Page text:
Your individual lessons will depend on the level of mathematics. Make sure you scaffold well so your students can derive the correct equations that will model the lines in their drawing.

This is the core of the project, taking the longest time. Students should save all their work and present it in a very organized manner. You can decide how you would like your students to organize and present work. Look at some of the examples for ideas.

The best part about using Desmos to graph each line is that it saves you from checking every individual line to see if the student has done it correctly. When a line shows up on Desmos like the following image, students will automatically look at their work and fix it.

Wrong Graph

This is the best part about this project, because it teaches students to take responsibility for fixing their own mistakes. Unlike traditional homework where most students could care less.

PART III - The Showpiece

After completing the digital version of your artwork, organizing all your work into tables, and putting all of your drafts together, it is now time to create the showpiece for this project.

  1. Create a "colored" version of your artwork by deciding on the colors you want to use for your lines. Print a copy of your artwork from Desmos and trace the lines, using colored markers/crayons/pens to highlight the lines.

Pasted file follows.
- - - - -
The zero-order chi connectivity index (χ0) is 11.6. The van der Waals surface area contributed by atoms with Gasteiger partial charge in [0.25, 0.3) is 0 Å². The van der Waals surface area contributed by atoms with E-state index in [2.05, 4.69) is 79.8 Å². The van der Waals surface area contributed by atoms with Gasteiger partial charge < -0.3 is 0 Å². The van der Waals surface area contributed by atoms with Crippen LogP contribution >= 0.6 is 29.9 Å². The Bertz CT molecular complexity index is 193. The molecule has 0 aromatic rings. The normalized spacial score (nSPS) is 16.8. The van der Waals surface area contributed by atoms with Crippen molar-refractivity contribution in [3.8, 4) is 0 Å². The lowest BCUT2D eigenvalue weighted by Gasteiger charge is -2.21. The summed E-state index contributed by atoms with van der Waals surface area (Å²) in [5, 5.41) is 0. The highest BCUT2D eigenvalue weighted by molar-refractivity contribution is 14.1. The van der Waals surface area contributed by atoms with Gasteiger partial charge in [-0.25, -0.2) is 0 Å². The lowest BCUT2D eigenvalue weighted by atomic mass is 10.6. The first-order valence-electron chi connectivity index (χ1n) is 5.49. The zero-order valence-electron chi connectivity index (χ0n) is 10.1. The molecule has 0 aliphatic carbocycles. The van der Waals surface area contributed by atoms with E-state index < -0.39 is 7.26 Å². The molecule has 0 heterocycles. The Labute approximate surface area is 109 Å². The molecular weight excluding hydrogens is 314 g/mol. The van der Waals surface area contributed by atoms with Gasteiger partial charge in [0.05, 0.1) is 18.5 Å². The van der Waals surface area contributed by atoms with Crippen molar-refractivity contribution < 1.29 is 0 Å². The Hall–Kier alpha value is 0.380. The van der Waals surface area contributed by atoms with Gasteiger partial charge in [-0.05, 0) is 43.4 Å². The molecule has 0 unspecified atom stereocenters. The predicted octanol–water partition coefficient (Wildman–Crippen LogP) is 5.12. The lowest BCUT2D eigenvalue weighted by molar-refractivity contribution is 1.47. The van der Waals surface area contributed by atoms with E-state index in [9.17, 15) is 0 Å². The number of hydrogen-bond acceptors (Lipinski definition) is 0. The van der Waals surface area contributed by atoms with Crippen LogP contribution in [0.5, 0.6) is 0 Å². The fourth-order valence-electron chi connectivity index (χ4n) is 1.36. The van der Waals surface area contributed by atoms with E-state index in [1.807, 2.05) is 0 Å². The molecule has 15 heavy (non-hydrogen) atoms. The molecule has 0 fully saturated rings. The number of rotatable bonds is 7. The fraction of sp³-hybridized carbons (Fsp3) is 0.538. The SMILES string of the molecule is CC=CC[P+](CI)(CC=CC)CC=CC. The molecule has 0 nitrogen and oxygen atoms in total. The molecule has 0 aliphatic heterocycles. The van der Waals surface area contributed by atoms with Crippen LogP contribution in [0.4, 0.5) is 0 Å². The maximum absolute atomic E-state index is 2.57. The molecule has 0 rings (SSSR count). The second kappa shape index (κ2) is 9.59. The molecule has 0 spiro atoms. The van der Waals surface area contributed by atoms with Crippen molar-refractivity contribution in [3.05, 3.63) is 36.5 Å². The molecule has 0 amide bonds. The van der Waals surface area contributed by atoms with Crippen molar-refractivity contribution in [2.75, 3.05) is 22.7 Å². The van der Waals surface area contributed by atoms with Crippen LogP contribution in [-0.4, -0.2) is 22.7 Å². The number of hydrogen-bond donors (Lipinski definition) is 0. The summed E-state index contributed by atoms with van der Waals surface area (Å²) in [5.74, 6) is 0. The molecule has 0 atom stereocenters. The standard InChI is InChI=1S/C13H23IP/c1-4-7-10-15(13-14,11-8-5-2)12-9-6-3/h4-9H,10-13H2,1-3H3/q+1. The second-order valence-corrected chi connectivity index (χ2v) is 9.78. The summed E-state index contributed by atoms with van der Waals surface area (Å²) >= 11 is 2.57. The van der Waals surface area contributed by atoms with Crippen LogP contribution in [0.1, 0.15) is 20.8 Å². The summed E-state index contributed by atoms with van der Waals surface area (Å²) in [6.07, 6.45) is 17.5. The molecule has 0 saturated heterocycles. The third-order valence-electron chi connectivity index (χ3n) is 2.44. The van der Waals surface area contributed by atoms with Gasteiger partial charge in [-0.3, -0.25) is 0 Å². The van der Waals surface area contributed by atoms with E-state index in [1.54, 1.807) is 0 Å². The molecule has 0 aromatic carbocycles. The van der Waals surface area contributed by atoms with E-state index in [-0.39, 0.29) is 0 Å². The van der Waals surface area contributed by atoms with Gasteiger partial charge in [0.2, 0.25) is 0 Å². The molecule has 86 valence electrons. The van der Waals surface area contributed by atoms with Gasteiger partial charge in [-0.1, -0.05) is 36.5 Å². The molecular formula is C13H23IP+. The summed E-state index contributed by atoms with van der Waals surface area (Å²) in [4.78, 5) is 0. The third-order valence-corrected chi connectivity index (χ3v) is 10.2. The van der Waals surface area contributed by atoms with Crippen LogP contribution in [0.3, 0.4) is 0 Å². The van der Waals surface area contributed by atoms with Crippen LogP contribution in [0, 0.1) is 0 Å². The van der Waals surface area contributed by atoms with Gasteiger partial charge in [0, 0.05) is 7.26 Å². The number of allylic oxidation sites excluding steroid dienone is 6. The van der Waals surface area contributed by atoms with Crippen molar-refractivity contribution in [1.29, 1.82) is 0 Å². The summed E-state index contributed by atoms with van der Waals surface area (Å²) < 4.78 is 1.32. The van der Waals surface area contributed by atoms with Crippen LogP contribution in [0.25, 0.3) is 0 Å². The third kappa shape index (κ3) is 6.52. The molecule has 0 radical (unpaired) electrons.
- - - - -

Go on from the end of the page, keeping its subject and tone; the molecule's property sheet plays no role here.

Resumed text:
2. Using the grid on the back of the 20x30 inch black-core foamboard, draw with a pencil the "negative" version of your artwork. When you complete the threading, you'll have the "positive" version of your artwork on the other side.
  3. Using the large-eye blunt needle, punch holes into each of the points on your artwork. This creates the starter holes so that you can thread your artwork more easily later.
  4. Using the colored embroidery threads, and your colored drawing, create the image by "threading" your artwork. Try to use the same string for multiple lines (it doesn't matter what it looks like on the backside).
  5. Organize all your math work into a folder/binder including any hand-drawn drafts.
  6. Decide on a title for your artwork and write it on the back (including your name and date) of the artwork.

Again, the black foam board with embroidery threading should be used for projects utilizing only linear functions.

As an alternative for higher-level math projects, consider printing an 11x14 colored version of the students' Desmos artwork. Then use a mat board that is 16x20 with an 11x14 opening. Tape the color artwork to the back of the mat board with the artwork showing through the opening. Display all your students' artwork in your classroom or hallways. At the end of the year, display these in a gallery along with all your other projects for the end-of-the-year showcase!


The Drawings (50 Points)
Points will be deducted for any of the following:

Part I Total: ________

The Equation and The Art (100 Points)
Points will be deducted for any of the following:

Part II Total: ________

The Showpiece (50 Points)
Points will be deducted for any of the following:

Part III Total: ________

Feel free to weigh the project (pointwise) how you see fit. In addition, add or take away anything in the rubric that you don't feel is appropriate for your class.


Part of learning is to see what exemplary work looks like. Look through the following examples and get a feel for what I am expecting of you.

Exemplary work (requirements may be different):

Feel free to change any part of this project to suit your learning objectives. If you have ideas on how to expand on this project, please contact me and share your ideas! Have fun!

You can also buy a printed copy of this project for Pre-Algebra and Algebra.